LOS ANGELES: Mexican middleweight Saul “Canelo” Alvarez, prepping for a May 5 title rematch with Gennady Golovkin, has tested positive for banned clenbuterol, his promoters blaming tainted meat.
A voluntary drug test showed Alvarez had trace amounts of the drug in his system and Golden Boy Promotions said in a statement on Monday (Tuesday in Manila) the level was “consistent with meat contamination that has impacted dozens of athletes in Mexico over the last years.”
“These values are all within the range of what is expected from meat contamination,” Golden Boy quoted Daniel Eichner, director of the WADA-accredited SMRTL lab that conducted the tests, as saying.
The promotion company headed by Mexican ring great Oscar de la Hoya said it had notified the Nevada State Athletic Commission and Golovkin’s promoter Tom Loeffler.
“We’re waiting to get a ruling from the Nevada commission,” Loeffler told Agence France-Presse.
“Whenever you have a positive test, it’s never a good thing. But we’ll wait until we get the information. As of now, nothing has changed from our side. Gennady is still training and hoping that the fight continues, but we’ll leave it up to the commission.”
Undefeated Golovkin and Alvarez fought to a split draw in a September 16 thriller that ended amid some controversy.
While one judge scored the fight for Golovkin and one had it even, there was widespread astonishment at the card of judge Adalaide Byrd, who marked it 118-110 in favor of Alvarez.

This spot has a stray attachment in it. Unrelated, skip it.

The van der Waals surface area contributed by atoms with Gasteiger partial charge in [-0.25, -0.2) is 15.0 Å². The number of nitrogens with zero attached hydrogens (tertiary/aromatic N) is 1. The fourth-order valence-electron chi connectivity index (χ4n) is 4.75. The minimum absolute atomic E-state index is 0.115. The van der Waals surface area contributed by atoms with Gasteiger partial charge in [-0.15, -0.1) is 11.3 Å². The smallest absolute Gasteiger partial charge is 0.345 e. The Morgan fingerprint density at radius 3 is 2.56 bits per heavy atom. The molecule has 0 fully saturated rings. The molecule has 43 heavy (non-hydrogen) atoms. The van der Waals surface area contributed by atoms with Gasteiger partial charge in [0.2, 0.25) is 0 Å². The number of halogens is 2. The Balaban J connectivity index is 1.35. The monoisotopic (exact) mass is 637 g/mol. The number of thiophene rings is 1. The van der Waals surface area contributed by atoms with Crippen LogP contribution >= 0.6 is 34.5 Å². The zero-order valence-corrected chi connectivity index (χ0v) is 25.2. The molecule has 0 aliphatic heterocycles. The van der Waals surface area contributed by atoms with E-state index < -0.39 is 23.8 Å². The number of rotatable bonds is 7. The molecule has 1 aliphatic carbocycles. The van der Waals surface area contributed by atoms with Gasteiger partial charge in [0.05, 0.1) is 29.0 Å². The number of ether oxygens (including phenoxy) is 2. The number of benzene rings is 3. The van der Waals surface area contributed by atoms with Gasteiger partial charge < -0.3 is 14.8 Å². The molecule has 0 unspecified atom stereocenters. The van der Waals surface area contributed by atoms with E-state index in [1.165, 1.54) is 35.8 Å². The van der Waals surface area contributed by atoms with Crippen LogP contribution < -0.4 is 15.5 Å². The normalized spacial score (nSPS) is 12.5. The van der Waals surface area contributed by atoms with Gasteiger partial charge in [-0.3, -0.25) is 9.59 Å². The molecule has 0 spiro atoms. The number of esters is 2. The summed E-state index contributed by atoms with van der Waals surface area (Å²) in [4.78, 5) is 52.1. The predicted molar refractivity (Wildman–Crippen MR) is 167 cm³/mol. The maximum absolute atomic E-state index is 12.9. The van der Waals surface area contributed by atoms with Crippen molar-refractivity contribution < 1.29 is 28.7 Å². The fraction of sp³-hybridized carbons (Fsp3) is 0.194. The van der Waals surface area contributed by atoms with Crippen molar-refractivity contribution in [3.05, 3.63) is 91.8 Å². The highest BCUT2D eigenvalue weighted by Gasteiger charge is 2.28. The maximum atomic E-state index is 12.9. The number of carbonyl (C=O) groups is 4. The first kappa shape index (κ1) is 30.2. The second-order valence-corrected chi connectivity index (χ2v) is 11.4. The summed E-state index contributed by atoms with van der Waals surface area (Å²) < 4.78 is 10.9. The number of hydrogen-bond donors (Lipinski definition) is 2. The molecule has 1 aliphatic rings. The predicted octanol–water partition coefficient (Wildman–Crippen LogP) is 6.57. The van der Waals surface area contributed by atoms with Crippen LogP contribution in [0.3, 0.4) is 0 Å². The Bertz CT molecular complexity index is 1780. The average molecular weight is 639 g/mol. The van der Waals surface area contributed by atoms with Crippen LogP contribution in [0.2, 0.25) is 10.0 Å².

“This is a fight that Gennady has wanted,” Loeffler said. “He was begging Canelo for the first fight and naturally wanted the second fight after the controversy with the judges in the first.
“He’s certainly not looking to get out of this fight for any reason. But at the same time, there’s a reason why testing is in place. But we just have to wait for the results and see how that shakes out.”
Golden Boy said Alvarez will immediately move his training camp from Mexico to the United States “and will submit to any number and variety of additional tests” deemed necessary in the build up to the May bout.
Alvarez said the positive result “surprises and bothers me”.
“I will submit to all the tests that require me to clarify this embarrassing situation and I trust that at the end the truth will prevail,” he said.
Tainted meat has been blamed before for positive clenbuterol tests in Mexico, where it is sometimes used to fatten cattle.
The World Anti-Doping Agency warned athletes at the 2011 Pan American Games in Guadalajara to be careful about what they ate during the event.
FIFA, world football’s governing body, concluded that contaminated meat resulted in positive tests of 109 players at the Under-17 World Cup in Mexico that year, when five members of Mexico’s national team also tested positive.